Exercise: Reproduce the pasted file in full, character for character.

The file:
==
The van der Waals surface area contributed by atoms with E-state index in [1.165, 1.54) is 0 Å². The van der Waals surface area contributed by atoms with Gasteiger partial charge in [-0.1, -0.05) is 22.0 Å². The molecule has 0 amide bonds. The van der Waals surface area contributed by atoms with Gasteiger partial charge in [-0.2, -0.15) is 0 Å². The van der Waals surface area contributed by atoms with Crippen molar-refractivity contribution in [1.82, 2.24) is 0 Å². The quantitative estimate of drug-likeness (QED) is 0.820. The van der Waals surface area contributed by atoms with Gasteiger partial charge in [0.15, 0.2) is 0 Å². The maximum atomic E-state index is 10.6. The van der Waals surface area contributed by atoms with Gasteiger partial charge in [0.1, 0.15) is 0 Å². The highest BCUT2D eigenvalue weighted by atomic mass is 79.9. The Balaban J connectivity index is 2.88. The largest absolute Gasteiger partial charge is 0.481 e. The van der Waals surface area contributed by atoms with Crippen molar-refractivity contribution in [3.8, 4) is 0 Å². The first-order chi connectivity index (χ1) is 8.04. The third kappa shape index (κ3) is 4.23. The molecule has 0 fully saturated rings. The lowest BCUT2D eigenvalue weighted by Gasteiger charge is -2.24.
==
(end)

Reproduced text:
The van der Waals surface area contributed by atoms with E-state index in [1.165, 1.54) is 0 Å². The van der Waals surface area contributed by atoms with Gasteiger partial charge in [-0.1, -0.05) is 22.0 Å². The molecule has 0 amide bonds. The van der Waals surface area contributed by atoms with Gasteiger partial charge in [-0.2, -0.15) is 0 Å². The van der Waals surface area contributed by atoms with Crippen molar-refractivity contribution in [1.82, 2.24) is 0 Å². The quantitative estimate of drug-likeness (QED) is 0.820. The van der Waals surface area contributed by atoms with Gasteiger partial charge in [0.15, 0.2) is 0 Å². The maximum atomic E-state index is 10.6. The van der Waals surface area contributed by atoms with Gasteiger partial charge in [0.1, 0.15) is 0 Å². The highest BCUT2D eigenvalue weighted by atomic mass is 79.9. The Balaban J connectivity index is 2.88. The largest absolute Gasteiger partial charge is 0.481 e. The van der Waals surface area contributed by atoms with Crippen molar-refractivity contribution in [3.8, 4) is 0 Å². The first-order chi connectivity index (χ1) is 8.04. The third kappa shape index (κ3) is 4.23. The molecule has 0 fully saturated rings. The lowest BCUT2D eigenvalue weighted by Gasteiger charge is -2.24.